The Slumber Party Massacre
Director: Amy Holden Jones
Writer: Rita Mae Brown, Amy Holden Jones
Cast: Michelle Michaels, Robin Stille, Michael Villella, Debra De Liso, Andree Honore, Gina Smika Hunter, Jennifer Meyers, Joseph Alan Johnson, David Millbern, Jim Boyce, Pamela Roylance, Brinke Stevens
Part of: /slash Filmfestival
Seen on: 20.9.2019
Trish’s (Michelle Michaels) parents will be gone for the weekend, so Trish invited her friends Kim (Debra De Liso), Jackie (Andree Honore) and Diane (Gina Smika Hunter) for a slumber party. When she wants to invite new girl Valerie (Robin Stille) as well, the others balk, though. So the four of them find themselves at Trish’s house, preparing for a nice evening in. What they don’t know is that killer Russ Thorn (Michael Villella) is on the loose – and he set his sights on the girls.
As one of the few slashers written and directed by a woman, The Slumber Party Massacre has been on my watchlist for a while, so I was very glad that the Festival programmed it and even more glad that I really enjoyed the film. If you like classic slashers, make sure you see it, too.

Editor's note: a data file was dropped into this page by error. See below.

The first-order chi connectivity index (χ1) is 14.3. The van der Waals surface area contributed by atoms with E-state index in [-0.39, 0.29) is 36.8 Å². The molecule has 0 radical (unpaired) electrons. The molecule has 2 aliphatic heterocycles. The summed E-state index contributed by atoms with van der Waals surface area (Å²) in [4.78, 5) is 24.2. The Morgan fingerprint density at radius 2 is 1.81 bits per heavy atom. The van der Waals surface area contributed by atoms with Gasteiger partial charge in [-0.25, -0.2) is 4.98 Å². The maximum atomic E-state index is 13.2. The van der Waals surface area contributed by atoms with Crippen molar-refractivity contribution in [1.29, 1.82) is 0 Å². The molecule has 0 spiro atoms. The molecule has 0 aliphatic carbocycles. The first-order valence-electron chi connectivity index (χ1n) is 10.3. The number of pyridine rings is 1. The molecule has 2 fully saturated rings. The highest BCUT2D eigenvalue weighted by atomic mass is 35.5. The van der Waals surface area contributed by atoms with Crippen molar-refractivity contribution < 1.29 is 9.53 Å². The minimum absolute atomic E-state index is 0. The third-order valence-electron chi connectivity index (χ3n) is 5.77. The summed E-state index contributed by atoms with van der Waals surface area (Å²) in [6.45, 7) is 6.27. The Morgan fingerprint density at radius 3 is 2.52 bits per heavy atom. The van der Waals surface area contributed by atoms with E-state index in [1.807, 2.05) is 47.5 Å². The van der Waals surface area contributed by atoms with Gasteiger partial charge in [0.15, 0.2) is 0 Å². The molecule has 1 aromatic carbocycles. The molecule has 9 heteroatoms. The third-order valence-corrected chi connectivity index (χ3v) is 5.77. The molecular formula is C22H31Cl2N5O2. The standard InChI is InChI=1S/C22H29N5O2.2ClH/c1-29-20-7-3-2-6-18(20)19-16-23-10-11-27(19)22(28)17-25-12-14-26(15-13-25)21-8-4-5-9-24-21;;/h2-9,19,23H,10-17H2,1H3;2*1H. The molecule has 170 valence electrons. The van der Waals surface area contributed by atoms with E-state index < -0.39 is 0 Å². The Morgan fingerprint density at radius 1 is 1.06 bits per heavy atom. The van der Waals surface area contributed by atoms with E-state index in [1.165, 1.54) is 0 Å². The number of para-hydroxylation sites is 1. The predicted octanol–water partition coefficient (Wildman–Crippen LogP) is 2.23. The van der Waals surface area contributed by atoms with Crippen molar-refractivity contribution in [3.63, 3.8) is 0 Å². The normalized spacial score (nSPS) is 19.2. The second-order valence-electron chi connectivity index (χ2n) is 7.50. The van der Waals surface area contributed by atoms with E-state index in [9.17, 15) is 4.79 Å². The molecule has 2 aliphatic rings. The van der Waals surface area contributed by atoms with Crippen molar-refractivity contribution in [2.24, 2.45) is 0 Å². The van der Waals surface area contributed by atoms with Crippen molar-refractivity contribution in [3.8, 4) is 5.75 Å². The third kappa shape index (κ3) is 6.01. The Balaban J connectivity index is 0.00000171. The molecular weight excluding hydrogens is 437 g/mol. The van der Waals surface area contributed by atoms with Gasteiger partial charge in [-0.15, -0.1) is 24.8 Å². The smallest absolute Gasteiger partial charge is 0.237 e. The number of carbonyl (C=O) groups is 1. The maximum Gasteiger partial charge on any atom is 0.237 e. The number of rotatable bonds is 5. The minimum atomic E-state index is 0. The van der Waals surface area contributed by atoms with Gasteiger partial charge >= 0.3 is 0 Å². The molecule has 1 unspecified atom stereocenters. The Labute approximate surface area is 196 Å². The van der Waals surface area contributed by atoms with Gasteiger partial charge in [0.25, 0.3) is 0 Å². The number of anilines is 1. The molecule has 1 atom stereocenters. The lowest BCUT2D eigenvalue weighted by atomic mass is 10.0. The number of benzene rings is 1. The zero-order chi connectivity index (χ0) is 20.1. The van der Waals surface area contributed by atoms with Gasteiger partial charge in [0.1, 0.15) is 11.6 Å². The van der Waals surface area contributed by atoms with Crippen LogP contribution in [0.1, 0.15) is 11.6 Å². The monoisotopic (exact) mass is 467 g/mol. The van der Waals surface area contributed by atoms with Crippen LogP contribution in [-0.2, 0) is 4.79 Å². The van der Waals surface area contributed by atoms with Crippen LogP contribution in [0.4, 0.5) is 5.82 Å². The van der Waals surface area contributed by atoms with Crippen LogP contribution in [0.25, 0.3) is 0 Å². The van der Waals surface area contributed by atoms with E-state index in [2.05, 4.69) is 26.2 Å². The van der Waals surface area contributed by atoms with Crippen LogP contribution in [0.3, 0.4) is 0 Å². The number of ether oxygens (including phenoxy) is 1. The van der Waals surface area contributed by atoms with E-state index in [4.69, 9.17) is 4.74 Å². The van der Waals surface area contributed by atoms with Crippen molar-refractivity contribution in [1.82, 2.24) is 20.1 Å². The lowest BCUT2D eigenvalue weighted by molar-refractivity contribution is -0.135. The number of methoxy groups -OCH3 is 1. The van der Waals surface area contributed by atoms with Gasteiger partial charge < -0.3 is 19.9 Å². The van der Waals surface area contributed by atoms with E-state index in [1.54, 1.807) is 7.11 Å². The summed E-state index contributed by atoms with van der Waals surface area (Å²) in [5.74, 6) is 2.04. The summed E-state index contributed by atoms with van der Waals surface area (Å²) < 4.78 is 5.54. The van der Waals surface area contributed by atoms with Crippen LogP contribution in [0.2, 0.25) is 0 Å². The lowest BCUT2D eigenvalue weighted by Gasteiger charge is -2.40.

The Slumber Party Massacre is not so much scary as it is fun (and sometimes not quite on purpose), but that’s just par for the course for a slasher movie anyway. I didn’t really expect the film to be scary. And it has a lot of other things to offer instead.
I certainly enjoyed the abundance of phallic symbolism sorrounding the murderer – including a castration metaphor. It does get a little silly sometimes, but that, too, just fits the tone of the film and is a nice counter to the many slashers that are all about men empowering themselves by hurting and killing women.
Given the feminist undertones here, I was surprised by the many asses and boobs (all from women) we got to see. I mean, I know that writer Brown is lesbian, but as far as I can tell, Holden isn’t. Maybe it was a studio requirement, maybe they just felt that it belonged in a slasher. At least, the scenes aren’t completely exploitative, but they are definitely not without objectification.
Be that as it may, The Slumber Party Massacre is still an enjoyable film. It has likeable characters and even some hints at a queer lovestory. That’s definitely more than many other slashers have to offer.
Summarizing: Fun and a classic.